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Remember also that the standard set by yourself as being GOOD ENOUGH can vary to cover different periods of your life.  This can be enormously releasing.   As we get older, we have not got our earlier physical prowess.  A mother who provides regular meals for her growing family may opt not to do that to the same extent forever.  A wage earner may not always have to / want to or need to earn at the same rate forever.  It is really OK for the GOOD ENOUGH levels to be regularly fluctuating.

The opposite of criticism is praise.  To counteract the effects of self-criticism we can work on praising ourselves – when we do something ‘good enough’, we can allow ourselves to experience a sense of satisfaction, and we can praise ourselves.  Another pleasant thing to do is to accept the compliments given by others without a ‘yes but’ response.  We may be surprised at how often people express their appreciation of us – appreciation that we often disallow due to a false sense of humility.

There are many things that will help you in Sue’s book “Peace of Mind – Pathways to Successful Living”.  Download chapter 1 free now!

Good Enough

This post is to introduce the Winnicott concept of good enough. When asked to list everything we think we are good enough at, the chances are that after a great deal of thought we may come up with perhaps two or three items.  If we then consider the number of things we do in the course of a day, we get a clear idea of the impossible standards we set ourselves as we try to evaluate ‘well’ in terms of our lives. Dr Winnicott, the eminent psychodynamic psychologist who specialised in working with children, wrote extensively on the nature and needs of children in a language that parents could understand, and introduced the concept of the ‘GOOD-ENOUGH’ parent.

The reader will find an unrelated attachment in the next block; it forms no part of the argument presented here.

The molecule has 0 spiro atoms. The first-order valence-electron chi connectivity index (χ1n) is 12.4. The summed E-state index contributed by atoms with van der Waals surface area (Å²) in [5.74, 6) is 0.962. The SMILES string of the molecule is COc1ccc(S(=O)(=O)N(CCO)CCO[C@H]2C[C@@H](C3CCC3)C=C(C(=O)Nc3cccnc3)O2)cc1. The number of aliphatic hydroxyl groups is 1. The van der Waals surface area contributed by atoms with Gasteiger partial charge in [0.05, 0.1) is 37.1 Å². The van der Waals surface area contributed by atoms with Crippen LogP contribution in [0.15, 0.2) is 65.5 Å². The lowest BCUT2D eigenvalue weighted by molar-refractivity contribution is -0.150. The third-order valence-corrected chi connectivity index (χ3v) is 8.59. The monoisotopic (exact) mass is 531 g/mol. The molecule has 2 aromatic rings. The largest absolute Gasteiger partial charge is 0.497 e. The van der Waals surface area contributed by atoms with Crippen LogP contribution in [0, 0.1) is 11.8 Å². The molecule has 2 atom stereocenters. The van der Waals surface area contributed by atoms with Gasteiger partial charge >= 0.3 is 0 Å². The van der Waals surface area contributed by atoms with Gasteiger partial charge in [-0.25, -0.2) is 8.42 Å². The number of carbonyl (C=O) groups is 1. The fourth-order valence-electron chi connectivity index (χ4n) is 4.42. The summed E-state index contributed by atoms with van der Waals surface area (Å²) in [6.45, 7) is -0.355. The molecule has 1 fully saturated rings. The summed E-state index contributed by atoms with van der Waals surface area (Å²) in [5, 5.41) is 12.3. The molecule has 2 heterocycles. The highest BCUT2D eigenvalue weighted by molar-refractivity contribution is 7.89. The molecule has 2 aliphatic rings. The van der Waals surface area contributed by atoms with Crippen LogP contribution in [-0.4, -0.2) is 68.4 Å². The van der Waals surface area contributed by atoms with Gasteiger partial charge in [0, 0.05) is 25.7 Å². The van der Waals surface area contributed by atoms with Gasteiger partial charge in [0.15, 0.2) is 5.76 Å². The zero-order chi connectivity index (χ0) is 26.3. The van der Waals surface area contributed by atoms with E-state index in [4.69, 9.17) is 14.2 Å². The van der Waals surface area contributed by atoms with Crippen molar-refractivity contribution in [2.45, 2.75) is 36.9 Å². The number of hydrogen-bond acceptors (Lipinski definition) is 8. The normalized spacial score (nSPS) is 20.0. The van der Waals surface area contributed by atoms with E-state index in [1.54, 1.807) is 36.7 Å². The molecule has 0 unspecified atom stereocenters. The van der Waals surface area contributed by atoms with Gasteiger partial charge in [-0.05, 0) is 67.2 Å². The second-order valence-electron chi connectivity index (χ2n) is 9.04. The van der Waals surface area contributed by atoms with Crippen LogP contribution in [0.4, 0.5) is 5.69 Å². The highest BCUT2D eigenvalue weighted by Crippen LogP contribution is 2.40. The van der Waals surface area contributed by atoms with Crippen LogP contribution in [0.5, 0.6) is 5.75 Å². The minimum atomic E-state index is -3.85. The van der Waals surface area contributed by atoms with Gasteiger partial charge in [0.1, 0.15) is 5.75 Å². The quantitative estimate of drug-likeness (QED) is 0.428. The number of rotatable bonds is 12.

He made the point that in general, parents do the very best they know how at the time – and that given their circumstances, this is usually Good Enough. When we do or complete any action, I am sure in my own mind that we are doing the best we can with what we are deciding at that moment, even if we decide a few minutes later, that we were mistaken!

 “Good Enough”
Do remember writing ‘lines’ as a punishment at school?  I want you to do this for discovery and pleasure, not punishment!  Take as long as you want over this!  Please keep your list and add to it.

I am a good enough ………………

I am a good enough ………………

I am a good enough ………………

I am a good enough ………………

I am a good enough ………………

I am a good enough ………………

It is as well to complete this on a “good day” when you feel well resourced.  Put you list where you can easily refer to it – the front of your diary, the kitchen wall or on your work desk

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John
I remember working with a General Practitioner who consulted me not feeling very good about himself or his life.  He was the father of three small children and was living with them and his wife, the family being completed by a tortoiseshell cat.  His wife had had an affair with his best friend, and the GP had completely taken this as if he was solely to blame, and not that there were three people in the scenario who all  had their own reasons for behaving how they did. 
The man and wife parted company eventually, and after due time I decided that he was perhaps less blameful and ready to start on his “Good enough” list.  He was very fragile, and the task took him some time to complete, in terms of self-acceptance.
In the context of the above example, it is important for you to be patient with yourself as you make your list.  Writers such as Maria Montessori echo this idea, when talking about the behaviour of children.  The judgement that a behaviour or action is NOT good enough comes from an externally applied value system. I would urge the adoption of the philosophy of GOOD ENOUGH, to be applied liberally throughout our lives, both to ourselves and to others.  It is possible to consider most behaviour as GOOD ENOUGH. It is not a matter of lowering standards, it is a matter of accepting and living in the present, the now.